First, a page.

Safety Training – NAOSH Safe Workplaces

The North American Occupational Safety and Health (NAOSH) Week is the first week in May, and this year it has been dedicated to creating and maintaining safe workplaces. Sponsored by the American Society of Safety Engineers (ASSE) and the Canadian Society of Safety Engineering (CSSE), NAOSH Week activities are designed to promote the importance of safety and health on the job throughout North America and with worldwide partners, including Kuwait, Columbia, and Ecuador.

Training is a key component of safe workplaces worldwide. NAOSH Week, therefore, is a good opportunity to reaffirm your organization’s commitment to safety training by giving your employees a general safety overview. Remind them that there are a number of hazards on the job that fall mostly into three categories:

  1. Equipment – Broken, defective, or improperly maintained equipment can cause injuries, as can the wrong equipment for the job and incorrectly used equipment.
  2. People – Workers without proper knowledge or skills are a serious hazard to themselves and co-workers, as are workers with a poor safety commitment.

       Environment – Work areas that are too hot or cold or too noisy can be hazardous, as can areas with poor housekeeping or ventilation.

Your organization minimizes these hazards by keeping the facility in good condition, installing the right kind of equipment and maintaining it properly, and  conducting ongoing training.

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Recognizing hazards is essential to avoiding accidents. Review hazard warnings in your workplace, such as DANGER signs, HARD HAT AREAs, material safety data sheets, or container labels. Workers need to be taught to always obey hazard instructions. In addition, workers can avoid incidents by practicing basic safety practices, such as inspecting tools, equipment, machinery, and protective clothing and equipment before using them.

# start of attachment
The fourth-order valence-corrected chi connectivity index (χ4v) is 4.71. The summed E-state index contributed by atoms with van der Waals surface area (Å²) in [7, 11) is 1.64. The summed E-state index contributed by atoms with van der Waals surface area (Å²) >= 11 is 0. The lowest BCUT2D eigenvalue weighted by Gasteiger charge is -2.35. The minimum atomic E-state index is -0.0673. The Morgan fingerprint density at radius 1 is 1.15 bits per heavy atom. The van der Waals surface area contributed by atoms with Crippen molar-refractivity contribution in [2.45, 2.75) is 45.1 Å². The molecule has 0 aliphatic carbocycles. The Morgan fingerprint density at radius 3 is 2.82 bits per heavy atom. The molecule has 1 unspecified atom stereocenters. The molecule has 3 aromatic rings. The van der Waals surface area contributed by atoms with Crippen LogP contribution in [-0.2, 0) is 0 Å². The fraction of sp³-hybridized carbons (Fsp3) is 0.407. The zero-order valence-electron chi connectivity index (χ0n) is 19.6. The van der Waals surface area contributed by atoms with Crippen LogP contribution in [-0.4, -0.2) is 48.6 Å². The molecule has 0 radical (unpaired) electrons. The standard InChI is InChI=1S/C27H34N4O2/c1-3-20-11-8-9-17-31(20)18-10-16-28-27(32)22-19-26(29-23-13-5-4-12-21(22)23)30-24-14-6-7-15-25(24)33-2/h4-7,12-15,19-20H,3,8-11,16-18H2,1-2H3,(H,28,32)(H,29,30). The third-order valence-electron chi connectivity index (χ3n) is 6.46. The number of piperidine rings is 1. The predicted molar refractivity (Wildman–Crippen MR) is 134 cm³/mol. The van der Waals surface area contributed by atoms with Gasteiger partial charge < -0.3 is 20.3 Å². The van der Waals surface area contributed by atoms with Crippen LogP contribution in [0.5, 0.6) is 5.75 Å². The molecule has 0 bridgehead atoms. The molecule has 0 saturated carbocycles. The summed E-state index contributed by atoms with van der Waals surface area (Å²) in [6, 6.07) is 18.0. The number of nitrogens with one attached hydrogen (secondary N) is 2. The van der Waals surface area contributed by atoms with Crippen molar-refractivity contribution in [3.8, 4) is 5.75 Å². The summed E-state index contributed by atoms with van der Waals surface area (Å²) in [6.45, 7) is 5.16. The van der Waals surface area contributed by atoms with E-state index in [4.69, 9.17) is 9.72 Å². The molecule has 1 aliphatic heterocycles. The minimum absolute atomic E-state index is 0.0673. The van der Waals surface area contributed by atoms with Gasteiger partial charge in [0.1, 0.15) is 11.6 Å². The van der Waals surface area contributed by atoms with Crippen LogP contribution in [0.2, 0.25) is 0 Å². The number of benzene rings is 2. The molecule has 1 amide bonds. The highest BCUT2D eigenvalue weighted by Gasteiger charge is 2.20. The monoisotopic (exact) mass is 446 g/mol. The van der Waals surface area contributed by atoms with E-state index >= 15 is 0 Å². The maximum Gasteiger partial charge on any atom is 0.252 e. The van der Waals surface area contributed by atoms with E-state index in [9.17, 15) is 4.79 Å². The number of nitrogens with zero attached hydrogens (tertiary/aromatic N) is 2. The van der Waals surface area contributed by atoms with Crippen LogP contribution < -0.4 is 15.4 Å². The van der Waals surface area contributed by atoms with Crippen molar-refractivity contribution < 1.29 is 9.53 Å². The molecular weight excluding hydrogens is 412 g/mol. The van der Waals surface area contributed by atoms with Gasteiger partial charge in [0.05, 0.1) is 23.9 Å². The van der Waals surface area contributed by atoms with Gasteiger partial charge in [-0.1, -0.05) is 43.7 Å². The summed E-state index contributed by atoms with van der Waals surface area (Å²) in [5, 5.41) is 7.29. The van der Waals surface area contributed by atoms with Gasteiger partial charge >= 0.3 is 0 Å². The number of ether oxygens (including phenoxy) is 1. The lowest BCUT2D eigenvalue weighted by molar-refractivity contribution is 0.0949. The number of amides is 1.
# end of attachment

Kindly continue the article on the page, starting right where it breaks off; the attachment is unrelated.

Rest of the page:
Following safety rules all the time is the most effective way to stay safe. Some examples of general rules that workers need to follow all the time are:

  • Walk, don’t run.
  • Obey all no smoking signs.
  • Practice good housekeeping, including keeping aisles and stairs clear, disposing of trash promptly and properly, keeping tools and materials in their places, and cleaning up spills promptly.
  • Wear personal protective equipment (PPE) where required, including hearing protection, safety glasses, gloves, and safety shoes, even if just passing through a PPE-required area.
  • Report all accidents promptly.
  • Don’t fool around.
  • Practice good hygiene, including keeping food and beverages out of work areas and washing up thoroughly before eating, drinking, and smoking, as well as after removing PPE.
  • Use electricity safely, including matching plugs and outlets, avoiding use of extension cords, and following lockout/tagout rules for electrical equipment maintenance and repair.
  • Know what to do and whom to contact in an emergency.

Customize your training overview to the specifics of your workplace. And above all, reinforce the importance your organization places on safety and the importance of the role each worker plays in workplace safety.

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Why It Matters

  • Every year about 6,000 employees in this country die from workplace injuries.
  • About 50,000 die from illnesses caused by exposure to workplace hazards.
  • Around 6 million workers suffer nonfatal workplace injuries.
  • Those injuries cost U.S. businesses more than $125 billion annually.

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